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Casting the Commune
With Rudd and Aniston committed to the project, it was time to find the players to serve as the supporting cast of Wanderlust. Apatow sums the approach to casting: "This film is a combination of some new friends and a lot of people that David and Ken have worked with before. There's nothing more fun than knowing you have seven or eight fantastic parts that you can get your favorite people to perform. It's exciting to be a part of a movie with all of these amazing actors."

To portray Elysium's founding father, Carvin, Wain and Marino approached legendary performer Alan Alda. Recalls Wain: "Alan was our shoot-the-moon choice. We would say things like 'Obviously, he won't do it, but let's put him on the list.'"

Though initially unavailable, Alda ended up meeting with Wain to discuss the role. Remembers the filmmaker: "We were both at coincidentally in Chautauqua, New York one weekend, so we had a chance to sit and talk for over an hour, after which he agreed to do the film. It was a big 'pinch me' moment."

His production partner was just as surprised. "The fact that Alan Alda agreed to do this movie blew David and me away," shares Marino. "He's an icon. Then you meet him, and he's a hundred times better than that. He is the most gracious, kind, loving, talented man I've ever met."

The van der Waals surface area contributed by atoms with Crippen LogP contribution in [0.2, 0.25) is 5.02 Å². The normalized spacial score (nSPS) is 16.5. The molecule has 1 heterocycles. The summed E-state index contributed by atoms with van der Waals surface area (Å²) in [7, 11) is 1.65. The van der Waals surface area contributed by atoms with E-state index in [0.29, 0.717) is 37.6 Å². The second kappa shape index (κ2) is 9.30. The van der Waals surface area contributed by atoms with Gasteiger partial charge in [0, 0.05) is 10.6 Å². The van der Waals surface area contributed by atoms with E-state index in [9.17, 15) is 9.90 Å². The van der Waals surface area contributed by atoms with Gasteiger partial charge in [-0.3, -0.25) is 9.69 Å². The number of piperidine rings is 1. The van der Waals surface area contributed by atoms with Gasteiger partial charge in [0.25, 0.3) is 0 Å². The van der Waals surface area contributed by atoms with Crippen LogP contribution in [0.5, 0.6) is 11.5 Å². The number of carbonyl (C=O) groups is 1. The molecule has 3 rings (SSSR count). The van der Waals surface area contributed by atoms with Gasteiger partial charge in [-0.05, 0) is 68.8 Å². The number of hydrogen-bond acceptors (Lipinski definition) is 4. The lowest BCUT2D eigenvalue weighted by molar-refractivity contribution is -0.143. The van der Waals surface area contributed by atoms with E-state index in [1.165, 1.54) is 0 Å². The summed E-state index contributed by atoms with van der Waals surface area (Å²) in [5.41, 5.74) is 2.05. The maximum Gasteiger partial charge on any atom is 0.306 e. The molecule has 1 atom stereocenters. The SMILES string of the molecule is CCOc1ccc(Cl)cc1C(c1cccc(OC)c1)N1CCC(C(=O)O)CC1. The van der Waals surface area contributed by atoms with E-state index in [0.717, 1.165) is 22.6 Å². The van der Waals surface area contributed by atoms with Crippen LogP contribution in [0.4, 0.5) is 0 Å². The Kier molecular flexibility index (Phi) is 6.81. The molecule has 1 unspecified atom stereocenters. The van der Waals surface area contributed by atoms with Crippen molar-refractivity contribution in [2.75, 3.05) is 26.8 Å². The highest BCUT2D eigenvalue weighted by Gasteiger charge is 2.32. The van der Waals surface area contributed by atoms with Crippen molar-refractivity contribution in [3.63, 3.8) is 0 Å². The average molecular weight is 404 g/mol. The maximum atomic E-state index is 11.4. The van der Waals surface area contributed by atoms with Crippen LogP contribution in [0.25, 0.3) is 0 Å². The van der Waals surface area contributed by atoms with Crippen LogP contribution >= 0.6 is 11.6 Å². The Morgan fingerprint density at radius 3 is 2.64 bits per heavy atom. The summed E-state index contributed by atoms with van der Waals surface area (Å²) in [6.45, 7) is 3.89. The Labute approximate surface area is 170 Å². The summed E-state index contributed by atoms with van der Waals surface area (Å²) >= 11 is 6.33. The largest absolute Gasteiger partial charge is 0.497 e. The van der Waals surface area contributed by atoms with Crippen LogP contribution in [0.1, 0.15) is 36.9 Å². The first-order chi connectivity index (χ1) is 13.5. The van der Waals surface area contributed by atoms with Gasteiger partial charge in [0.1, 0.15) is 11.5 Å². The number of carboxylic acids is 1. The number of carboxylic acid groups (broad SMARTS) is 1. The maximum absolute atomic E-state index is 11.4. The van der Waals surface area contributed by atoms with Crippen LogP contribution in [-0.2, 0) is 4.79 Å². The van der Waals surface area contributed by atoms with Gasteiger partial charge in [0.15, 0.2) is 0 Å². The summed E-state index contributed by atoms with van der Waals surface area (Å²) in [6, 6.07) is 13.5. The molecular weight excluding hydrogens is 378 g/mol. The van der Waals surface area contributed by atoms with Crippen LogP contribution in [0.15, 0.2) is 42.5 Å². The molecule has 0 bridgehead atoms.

Though he appreciates the accolades, Alda says he made sure to do his research before setting foot on set. "I looked up communes and found out that they actually still exist, except now they call them 'intentional communities,'" the actor shares. "But some are polyamorous, meaning they're amorous all over the place. I thought these places were just a thing of the '60s and '70s, but apparently they are still common."

Carvin, referred to as "The Lion" by the rest of Elysium, is wheelchair-bound, is a bit touched by senility and has a memory that ends in the 1970s. Alda extrapolates upon his character: "Carvin started this commune with nine friends, and he doesn't know what happened to them. Still, he can't get them out of his head and what they all meant to each other. He likes to recite each of their names, first and last, whenever he gets the chance."

Aniston reveals that she was thrilled to share the screen once again with the performer, with whom both she and Rudd had screen time in The Object of My Affection. "Alan is phenomenal. I'm just so deeply in love with that man," the actress says. "He's so smart and so wise, and I've learned so much from just sitting with him."